This post is a review of the short story that ended Mikhail Bulgakov’s career: No. 13 The Elpit Workers’ Commune. Why did this story end Bulgakov’s career? In answer to that, here’s a quote from The Master and Margarita, where the Master learns through literary op-eds that his writing has been black-listed:
The articles, please note, did not cease. I laughed at the first of them. But the more of them that appeared, the more my attitude towards them changed. The second stage was one of astonishment. Some rare falsity and insecurity could be sensed literally in every line of these articles, despite their threatening and confident tone. I had the feeling, and I couldn’t get rid of it, that the authors of these articles were not saying what they wanted to say, and that their rage sprang precisely from that.
I know a few writers and the vast majority censor themselves to some degree. They do this to keep the book deals coming, or to protect themselves professionally. One thing I’ve noticed though, is that the more they “censor themselves”– which in the USA is really just a euphemism for pervasive State censorship– the more bitter and angry they are. They can’t express themselves honestly. They’re like stunted, twisted trees. And when it comes to ‘choose sides’ in any debate, these stunted authors side with whomever they view as most powerful, spewing their frustration through personal attacks onto people from the opposing side.
This behavior is ugly and ignoble. It’s unmanly. However, such attacks serve two purposes. They distract the weak-minded from what’s really important about the issue at hand. It’s not just establishment-beholden writers who behave this way. Take, for instance, Hayden’s attack on “hackers” in the wake of Ed Snowden: “twentysomethings who haven’t talked to the opposite sex in five or six years“.
Secondly, these attacks are an emotional release for people frustrated at their own impotence. I view establishment writers, journalists or any other flavored shill on the same level as vandals, animal abusers and parking-lot brawlers. They’re immature people who haven’t yet decided to take responsibility for their own emotional health, and ultimately, for their own happiness. They vent their frustration onto “safe” and inappropriate targets. If you choose slavery, whose fault is it that you’re a slave?
In No. 13 The Elpit Workers’ Commune Bulgakov made it clear that he wasn’t going to be a slave. In consequence, it was clear to the literary establishment that Bulgakov had to be contained. Here’s a quote from contemporary critic and head of the Russian Association of Proletarian Writers, Leopold Averbakh, on No. 13 and the other stories in Bulgakov’s collection Diaboliad:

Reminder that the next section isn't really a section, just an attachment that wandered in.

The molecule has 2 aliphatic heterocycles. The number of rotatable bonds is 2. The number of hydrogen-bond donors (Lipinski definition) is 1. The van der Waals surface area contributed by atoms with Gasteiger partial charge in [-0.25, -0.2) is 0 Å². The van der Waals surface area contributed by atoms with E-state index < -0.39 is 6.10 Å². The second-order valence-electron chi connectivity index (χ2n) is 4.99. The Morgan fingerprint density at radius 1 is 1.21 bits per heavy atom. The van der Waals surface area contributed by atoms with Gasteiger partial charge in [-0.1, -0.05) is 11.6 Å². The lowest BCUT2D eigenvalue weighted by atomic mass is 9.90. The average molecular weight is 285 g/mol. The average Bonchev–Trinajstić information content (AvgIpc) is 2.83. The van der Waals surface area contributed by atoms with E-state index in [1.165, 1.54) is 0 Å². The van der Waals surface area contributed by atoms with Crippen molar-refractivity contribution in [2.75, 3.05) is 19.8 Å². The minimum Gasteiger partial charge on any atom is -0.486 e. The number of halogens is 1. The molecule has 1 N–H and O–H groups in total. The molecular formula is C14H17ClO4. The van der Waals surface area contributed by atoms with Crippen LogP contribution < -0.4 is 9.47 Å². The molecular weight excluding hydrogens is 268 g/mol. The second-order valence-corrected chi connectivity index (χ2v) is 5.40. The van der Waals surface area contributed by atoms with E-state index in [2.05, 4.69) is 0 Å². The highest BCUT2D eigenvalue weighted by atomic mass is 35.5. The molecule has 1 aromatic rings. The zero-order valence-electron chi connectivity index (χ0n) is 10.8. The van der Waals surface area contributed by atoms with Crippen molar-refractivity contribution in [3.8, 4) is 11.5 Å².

We need satire, but this satire must be filled with the pathos of our cause, and it is only from the pen of a satirist who lives and breaths our fight, who understands it, that Soviet satire can be born!
Bulgakov’s stories must make us leap anxiously to the alert. A writers is emerging who does not even dress himself in fellow-traveler’s colours. Not only our critics and bibliographers but also our publishers must be on their guard, and Glavlit– even more so.
Averbakh, like so many early Bolshevik attack-dogs, was eventually disgraced and eaten by his own revolution. Bulgakov: I toadaso.
What’s No. 13 about? Keeping the heating on. “No. 13 The Elpit”, a luxuriant, pre-revolution apartment building, has been commandeered as a worker’s hostel. The apartments, where banksters, playboys and generals once caroused with their mistresses, spies and abortion doctors, have now become home to hundreds of the dispossessed and uneducated. The only thing that remains the same is Elpit’s maintenance staff.
It takes all the cunning and corruption of the imperial-era manager to get a steady supply of heating oil in order to prevent Elpit’s pipes from bursting. It takes all of his draconian bullying– bullying that would make the Okhrana blush– to keep the workers from lighting fires on the parquet and burning each other alive.
But even the corruption of Elpit’s imperial-era manager is not enough to keep a roof over everyone’s head in Soviet times. Eventually, a foolish peasant woman breaks the rules, lights a fire, and sends scores of people to a violent, fiery death.
And that’s what got under Averbakh’s skin. The story of Elpit is totally believable. Even die-hard revolutionaries couldn’t disagree with Bulgakov’s assessment of Soviet society: corruption was worse than before and the people being ‘helped’ couldn’t help themselves. The problem with Bulgakov is that instead of throwing up his hands and saying “God’s Will”; his criticism snaps back on Averbakh’s patrons. Unforgivable sin.
Out of all the stories in Diaboliad, No. 13 The Elpit is the most effective because it’s so grounded in reality that there’s nowhere left for government apologists to hide. Bulgakov has disarmed them through truth and black comedy. No apologist can win against an argument that sexy. Of course, Diaboliad was Bulgakov’s first and last real book published in the Soviet Union during his lifetime. During his lifetime.
Postponed publication was a sacrifice Bulgakov was willing to make because truth-in-writing was more important to him than flattery. Truth-in-writing was so important that Bulgakov made the redemption of Bezdomnie, an establishment poet who casts off slavery, the primary thread of Master and Margarita.
The good news is that there’s hope for writers who’ve poisoned their own pen through self-censorship. They can choose to stop. They can take up the responsibility of free men everywhere and speak their minds. They can, like Bezdomnie, stop writing bad poetry.